Your SlideShare is downloading. ×
Introduction to Scala
Introduction to Scala
Introduction to Scala
Introduction to Scala
Introduction to Scala
Introduction to Scala
Introduction to Scala
Introduction to Scala
Introduction to Scala
Introduction to Scala
Introduction to Scala
Introduction to Scala
Introduction to Scala
Introduction to Scala
Introduction to Scala
Introduction to Scala
Introduction to Scala
Upcoming SlideShare
Loading in...5

Thanks for flagging this SlideShare!

Oops! An error has occurred.

Saving this for later? Get the SlideShare app to save on your phone or tablet. Read anywhere, anytime – even offline.
Text the download link to your phone
Standard text messaging rates apply

Introduction to Scala


Published on

An introduction to Scala features. See associated code at

An introduction to Scala features. See associated code at

Published in: Business, Technology
1 Comment
  • Get example code at
    Are you sure you want to  Yes  No
    Your message goes here
No Downloads
Total Views
On Slideshare
From Embeds
Number of Embeds
Embeds 0
No embeds

Report content
Flagged as inappropriate Flag as inappropriate
Flag as inappropriate

Select your reason for flagging this presentation as inappropriate.

No notes for slide


  • 1. <ul><li>A programming language for the JVM (and .net)
  • 2. Functional / OO hybrid
  • 3. Statically typed
  • 4. Compile to class files
  • 5. Iterpretive Console
  • 6. Flexible syntax </li></ul>What is it?
  • 7. <ul><li>&apos;Scalable Language&apos; </li><ul><li>On the JVM
  • 8. Integrates with existing libraries
  • 9. Integrates readily with other systems (in code XML &amp; JSON support)
  • 10. Flexible syntax – can be like Java or can move to DSLs and higher abstractions. </li></ul></ul>The name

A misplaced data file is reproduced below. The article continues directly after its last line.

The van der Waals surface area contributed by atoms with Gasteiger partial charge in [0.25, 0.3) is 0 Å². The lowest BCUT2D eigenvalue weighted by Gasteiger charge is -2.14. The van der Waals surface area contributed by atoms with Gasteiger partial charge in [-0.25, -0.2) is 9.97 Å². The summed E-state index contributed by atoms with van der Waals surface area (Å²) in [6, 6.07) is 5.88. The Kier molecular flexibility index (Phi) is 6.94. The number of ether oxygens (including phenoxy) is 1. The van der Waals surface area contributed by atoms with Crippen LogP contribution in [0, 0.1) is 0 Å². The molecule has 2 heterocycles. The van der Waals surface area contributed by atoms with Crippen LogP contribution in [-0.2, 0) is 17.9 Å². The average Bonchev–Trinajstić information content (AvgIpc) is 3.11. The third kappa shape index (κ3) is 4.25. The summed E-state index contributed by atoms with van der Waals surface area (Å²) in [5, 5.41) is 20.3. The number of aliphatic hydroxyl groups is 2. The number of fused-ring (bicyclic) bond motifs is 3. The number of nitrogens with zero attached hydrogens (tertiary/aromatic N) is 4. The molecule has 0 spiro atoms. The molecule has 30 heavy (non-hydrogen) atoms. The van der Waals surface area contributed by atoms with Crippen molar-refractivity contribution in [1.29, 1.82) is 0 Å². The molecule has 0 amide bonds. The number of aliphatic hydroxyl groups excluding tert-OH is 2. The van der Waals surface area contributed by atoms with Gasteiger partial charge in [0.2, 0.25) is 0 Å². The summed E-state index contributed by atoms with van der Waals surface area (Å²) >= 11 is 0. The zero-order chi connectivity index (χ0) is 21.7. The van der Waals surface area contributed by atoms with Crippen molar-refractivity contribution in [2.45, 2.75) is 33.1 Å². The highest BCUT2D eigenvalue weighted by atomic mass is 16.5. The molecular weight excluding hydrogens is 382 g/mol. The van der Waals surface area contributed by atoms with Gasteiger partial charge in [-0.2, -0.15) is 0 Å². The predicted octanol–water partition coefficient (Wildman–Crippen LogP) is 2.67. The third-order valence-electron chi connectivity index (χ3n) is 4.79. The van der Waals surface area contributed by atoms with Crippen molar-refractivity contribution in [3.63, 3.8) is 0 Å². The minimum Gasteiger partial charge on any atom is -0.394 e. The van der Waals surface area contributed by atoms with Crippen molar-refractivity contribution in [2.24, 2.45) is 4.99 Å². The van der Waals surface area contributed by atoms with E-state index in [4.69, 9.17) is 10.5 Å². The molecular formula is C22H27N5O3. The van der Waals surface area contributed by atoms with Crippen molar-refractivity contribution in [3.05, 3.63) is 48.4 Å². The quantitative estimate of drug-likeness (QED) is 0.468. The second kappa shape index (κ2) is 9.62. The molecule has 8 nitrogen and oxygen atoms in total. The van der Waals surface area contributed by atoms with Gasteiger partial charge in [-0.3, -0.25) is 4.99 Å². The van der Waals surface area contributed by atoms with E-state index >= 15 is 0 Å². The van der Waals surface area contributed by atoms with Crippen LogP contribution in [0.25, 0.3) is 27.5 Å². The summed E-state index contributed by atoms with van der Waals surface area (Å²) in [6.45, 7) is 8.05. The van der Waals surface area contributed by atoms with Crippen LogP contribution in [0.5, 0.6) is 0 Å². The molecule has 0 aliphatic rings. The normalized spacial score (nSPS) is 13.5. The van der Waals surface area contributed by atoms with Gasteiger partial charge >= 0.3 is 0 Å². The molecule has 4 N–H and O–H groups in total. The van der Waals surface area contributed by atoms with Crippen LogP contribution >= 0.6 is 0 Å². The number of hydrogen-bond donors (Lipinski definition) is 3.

• 11. <ul><li>Removes Java roadblocks without changing platform or throwing away existing properties </li><ul><li>Tasks that are difficult or tedious in Java can be simplified with minimal investment in time and tools </li></ul><li>Rapid development without losing type safety.
  • 12. Java + new language features: </li><ul><li>Closures, actors, infix operators, case classes, pattern matching, list and map operations, native XML, implicits, defaults, nested elements, no primitives, currying, sequence comprehension, compound types, structural types, function literals … etc </li></ul></ul>Why should we care?
  • 13. <ul><li>Code example - Hello World </li><ul><li>Points of interest: </li><ul><li>Object keyword
  • 14. Def keyword
  • 15. Assignment of code block to function
  • 16. scala.Console
  • 17. Application trait </li></ul></ul></ul>See associated source files at HelloWorld.scala &amp; HelloWorldWithTrait.scala
  • 18. <ul><li>Using the basic building blocks, we can compose code that looks and feels similar to today&apos;s Java. </li><ul><li>Though not source compatible. Can&apos;t compile Java. </li></ul><li>Package, import, class, object, trait, var, val, def
  • 19. Code example: Cat </li><ul><li>Relaxed naming constraints, constructor arg visibility, constructor overload, function definition, implied static typing, val vs var </li></ul></ul>The basic building blocks Cat.scala
  • 20. <ul><li>Can be very terse
  • 21. Return type implies type of function
  • 22. Naming is greatly relaxed.
  • 23. Code sample: Rational </li><ul><li>Symbols as function names -&gt; infix operators, optional &apos;return&apos; keyword, if statements are ternary, DSLs </li></ul></ul>Functions Rational.scala